The Obama administration responded with caution Tuesday to a new Iranian offer to scale back — but not eliminate — its uranium enrichment program and allow increased international monitoring in exchange for the lifting of U.S.-led sanctions that have damaged the Islamic republic's economy and oil industry in recent years. Published October 15, 2013

** FILE ** A Syrian rebel fighter returns from fighting Syrian army forces in Aleppo. (Associated Press)

U.S. allies let funds flow to al Qaeda in Syria

The United States has had limited success cutting off funding to the al Qaeda-linked fighters and foreign jihadists flowing into Syria — in part because of a lack of cooperation on the part of Middle Eastern allies, Intelligence and national security community sources say. Published October 13, 2013

** FILE ** An unmanned U.S. Predator drone flies over Kandahar Air Field in southern Afghanistan on a moonlit night in January 2010. (AP Photo/Kirsty Wigglesworth)

Drone strikes plummet as U.S. seeks more human intelligence

The number of drone strikes approved by the Obama administration on suspected terrorists has fallen dramatically this year, as the war with al Qaeda increasingly shifts to Africa and U.S. intelligence craves more captures and interrogations of high-value targets. Published October 9, 2013

Sen. Lindsey Graham of South Carolina wants Abu Anas al-Libi taken to the U.S. prison at Guantanamo Bay, Cuba, as an enemy combatant and interrogated. (Associated Press)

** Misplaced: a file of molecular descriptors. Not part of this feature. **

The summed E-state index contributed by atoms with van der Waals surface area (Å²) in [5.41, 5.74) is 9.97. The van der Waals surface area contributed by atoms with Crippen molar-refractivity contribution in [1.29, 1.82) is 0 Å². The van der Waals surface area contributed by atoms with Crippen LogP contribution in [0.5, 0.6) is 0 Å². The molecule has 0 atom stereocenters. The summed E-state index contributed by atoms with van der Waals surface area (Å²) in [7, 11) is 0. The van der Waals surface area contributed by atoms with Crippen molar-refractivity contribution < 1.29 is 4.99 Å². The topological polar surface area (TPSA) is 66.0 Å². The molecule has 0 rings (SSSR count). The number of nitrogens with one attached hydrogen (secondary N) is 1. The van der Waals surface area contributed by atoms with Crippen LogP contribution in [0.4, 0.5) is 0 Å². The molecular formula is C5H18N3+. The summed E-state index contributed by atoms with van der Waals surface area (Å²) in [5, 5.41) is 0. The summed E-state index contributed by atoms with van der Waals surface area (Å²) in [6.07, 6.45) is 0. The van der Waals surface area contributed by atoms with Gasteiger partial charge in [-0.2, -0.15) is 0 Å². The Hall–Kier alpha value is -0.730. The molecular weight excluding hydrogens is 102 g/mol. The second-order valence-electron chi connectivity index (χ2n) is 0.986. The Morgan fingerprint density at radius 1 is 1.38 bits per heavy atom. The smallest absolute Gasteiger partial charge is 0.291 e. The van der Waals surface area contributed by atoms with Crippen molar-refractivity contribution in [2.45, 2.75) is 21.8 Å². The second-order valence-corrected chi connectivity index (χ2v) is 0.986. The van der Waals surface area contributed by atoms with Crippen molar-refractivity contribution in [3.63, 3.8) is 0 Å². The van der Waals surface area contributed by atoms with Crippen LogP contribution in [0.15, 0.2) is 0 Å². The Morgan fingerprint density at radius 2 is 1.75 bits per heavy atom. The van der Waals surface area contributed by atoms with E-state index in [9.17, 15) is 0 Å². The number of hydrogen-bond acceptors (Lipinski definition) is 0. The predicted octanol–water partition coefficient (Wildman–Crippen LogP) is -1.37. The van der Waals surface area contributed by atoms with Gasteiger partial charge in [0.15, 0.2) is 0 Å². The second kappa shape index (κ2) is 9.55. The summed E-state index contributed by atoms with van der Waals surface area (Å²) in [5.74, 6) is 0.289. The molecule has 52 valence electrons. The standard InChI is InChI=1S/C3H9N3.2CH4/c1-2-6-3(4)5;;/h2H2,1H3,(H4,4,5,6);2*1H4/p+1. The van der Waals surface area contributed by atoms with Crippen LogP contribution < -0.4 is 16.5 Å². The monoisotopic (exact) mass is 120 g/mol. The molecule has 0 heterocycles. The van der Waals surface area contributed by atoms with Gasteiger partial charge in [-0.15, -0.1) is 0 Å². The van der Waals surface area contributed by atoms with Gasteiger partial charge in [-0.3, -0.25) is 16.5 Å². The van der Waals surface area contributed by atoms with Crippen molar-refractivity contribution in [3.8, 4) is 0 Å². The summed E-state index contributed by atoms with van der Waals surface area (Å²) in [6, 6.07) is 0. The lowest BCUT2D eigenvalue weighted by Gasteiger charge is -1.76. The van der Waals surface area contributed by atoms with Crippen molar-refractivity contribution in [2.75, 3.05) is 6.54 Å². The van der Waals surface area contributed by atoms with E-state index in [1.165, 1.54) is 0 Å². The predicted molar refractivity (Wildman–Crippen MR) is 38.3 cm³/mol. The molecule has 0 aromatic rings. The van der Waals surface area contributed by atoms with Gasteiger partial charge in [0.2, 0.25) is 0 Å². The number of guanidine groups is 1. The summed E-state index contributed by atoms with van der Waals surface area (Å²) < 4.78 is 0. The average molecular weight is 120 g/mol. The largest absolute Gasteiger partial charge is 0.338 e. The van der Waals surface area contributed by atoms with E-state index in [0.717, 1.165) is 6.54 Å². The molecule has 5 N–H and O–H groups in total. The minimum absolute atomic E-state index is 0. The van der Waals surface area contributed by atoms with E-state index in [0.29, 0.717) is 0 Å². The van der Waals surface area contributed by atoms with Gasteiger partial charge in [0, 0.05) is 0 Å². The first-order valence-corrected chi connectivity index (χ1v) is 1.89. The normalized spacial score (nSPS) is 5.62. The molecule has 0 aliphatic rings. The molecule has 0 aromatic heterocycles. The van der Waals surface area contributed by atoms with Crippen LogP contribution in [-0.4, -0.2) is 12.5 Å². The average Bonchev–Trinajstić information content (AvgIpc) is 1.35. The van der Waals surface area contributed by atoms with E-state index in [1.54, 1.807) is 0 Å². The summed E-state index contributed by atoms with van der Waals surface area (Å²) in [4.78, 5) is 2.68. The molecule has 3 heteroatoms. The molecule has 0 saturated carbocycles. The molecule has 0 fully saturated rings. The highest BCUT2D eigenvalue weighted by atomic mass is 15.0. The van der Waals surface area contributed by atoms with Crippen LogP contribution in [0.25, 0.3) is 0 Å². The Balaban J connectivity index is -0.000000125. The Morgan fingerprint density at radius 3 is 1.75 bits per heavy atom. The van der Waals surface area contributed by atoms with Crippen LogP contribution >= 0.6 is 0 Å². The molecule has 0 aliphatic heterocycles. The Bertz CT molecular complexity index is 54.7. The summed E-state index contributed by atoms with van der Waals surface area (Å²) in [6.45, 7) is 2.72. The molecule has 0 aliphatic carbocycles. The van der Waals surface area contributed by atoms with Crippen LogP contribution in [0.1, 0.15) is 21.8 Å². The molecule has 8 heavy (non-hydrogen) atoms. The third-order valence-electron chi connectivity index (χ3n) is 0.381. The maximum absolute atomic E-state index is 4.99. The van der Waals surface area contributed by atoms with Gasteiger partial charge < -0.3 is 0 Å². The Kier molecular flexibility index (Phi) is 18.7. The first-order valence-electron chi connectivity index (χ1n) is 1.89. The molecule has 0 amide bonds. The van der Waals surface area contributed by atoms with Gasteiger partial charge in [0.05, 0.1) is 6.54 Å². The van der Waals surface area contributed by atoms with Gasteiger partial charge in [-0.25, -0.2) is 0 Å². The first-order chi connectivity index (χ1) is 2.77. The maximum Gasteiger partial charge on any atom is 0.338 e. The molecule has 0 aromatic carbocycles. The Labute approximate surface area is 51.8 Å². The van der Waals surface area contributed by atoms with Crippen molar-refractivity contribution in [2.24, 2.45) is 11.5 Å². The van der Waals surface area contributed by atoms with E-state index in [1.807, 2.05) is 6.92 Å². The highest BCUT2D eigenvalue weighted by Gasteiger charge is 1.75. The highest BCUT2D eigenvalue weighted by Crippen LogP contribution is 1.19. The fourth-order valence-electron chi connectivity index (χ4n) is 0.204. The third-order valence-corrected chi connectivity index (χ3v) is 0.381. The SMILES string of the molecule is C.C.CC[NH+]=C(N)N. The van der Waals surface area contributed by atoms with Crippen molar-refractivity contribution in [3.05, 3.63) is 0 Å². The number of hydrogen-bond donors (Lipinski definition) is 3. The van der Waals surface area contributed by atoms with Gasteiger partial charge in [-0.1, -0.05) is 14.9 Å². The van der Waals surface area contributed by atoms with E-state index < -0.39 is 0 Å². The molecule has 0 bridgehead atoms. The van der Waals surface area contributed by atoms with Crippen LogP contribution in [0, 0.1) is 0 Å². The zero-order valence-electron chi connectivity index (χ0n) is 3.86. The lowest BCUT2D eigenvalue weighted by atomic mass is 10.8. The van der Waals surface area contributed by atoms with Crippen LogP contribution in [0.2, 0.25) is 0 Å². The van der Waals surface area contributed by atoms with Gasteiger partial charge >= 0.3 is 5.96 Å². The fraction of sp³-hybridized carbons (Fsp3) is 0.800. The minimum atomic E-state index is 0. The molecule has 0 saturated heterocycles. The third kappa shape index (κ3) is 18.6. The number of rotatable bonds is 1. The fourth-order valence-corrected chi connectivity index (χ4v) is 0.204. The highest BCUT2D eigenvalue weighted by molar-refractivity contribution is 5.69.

Sen. Graham wants al-Libi sent quickly to Guantanamo for interrogation

Three influential Republican lawmakers slammed the Obama administration's handling of Abu Anas al-Libi, the suspected high-level al Qaeda operative captured by American commandos in Tripoli, Libya, on Saturday, saying the terrorist now being held and interrogated on a U.S. Navy ship on the Mediterranean Sea should be transferred quickly to the detainee prison at Guantanamo Bay. Published October 8, 2013

FILE - This file image from the FBI website shows Abu Anas al-Libi, an al-Qaeda leader connected to the 1998 embassy bombings in eastern Africa and wanted by the United States for more than a decade. Al-Libi was captured in a raid Saturday, Oct. 5, 2013, and is being held aboard the USS San Antonio, a warship mainly used to transport troops. Instead of sending suspected terrorists to Guantanamo Bay or secret CIA "black" sites for interrogation, the Obama administration is questioning them aboard U.S. naval vessels. (AP Photo/FBI, File)

GOP lawmakers want captured Libyan in Guantanamo

Three influential Republican lawmakers slammed the Obama administration's handling of Abu Anas al-Libi, the suspected high-level al Qaeda operative captured by American commandos in Tripoli on Saturday, saying the terrorist now being held and interrogated on a U.S. Navy ship on the Mediterranean Sea should be quickly transferred to the detainee prison at Guantanamo Bay. Published October 8, 2013

U.S. Navy SEALs in action. (U.S. Navy photo)

SEALs take over for drones as U.S. ups the stakes in fight against Al Qaeda

Clandestine U.S. military raids on terrorist targets in North Africa suggest the Obama administration is eager to send a message to an emerging generation of al Qaeda fighters: It does not matter where on the globe you are hiding, the U.S. is tracking you and willing to exert stealth military muscle — not just drones — to take you down. Published October 7, 2013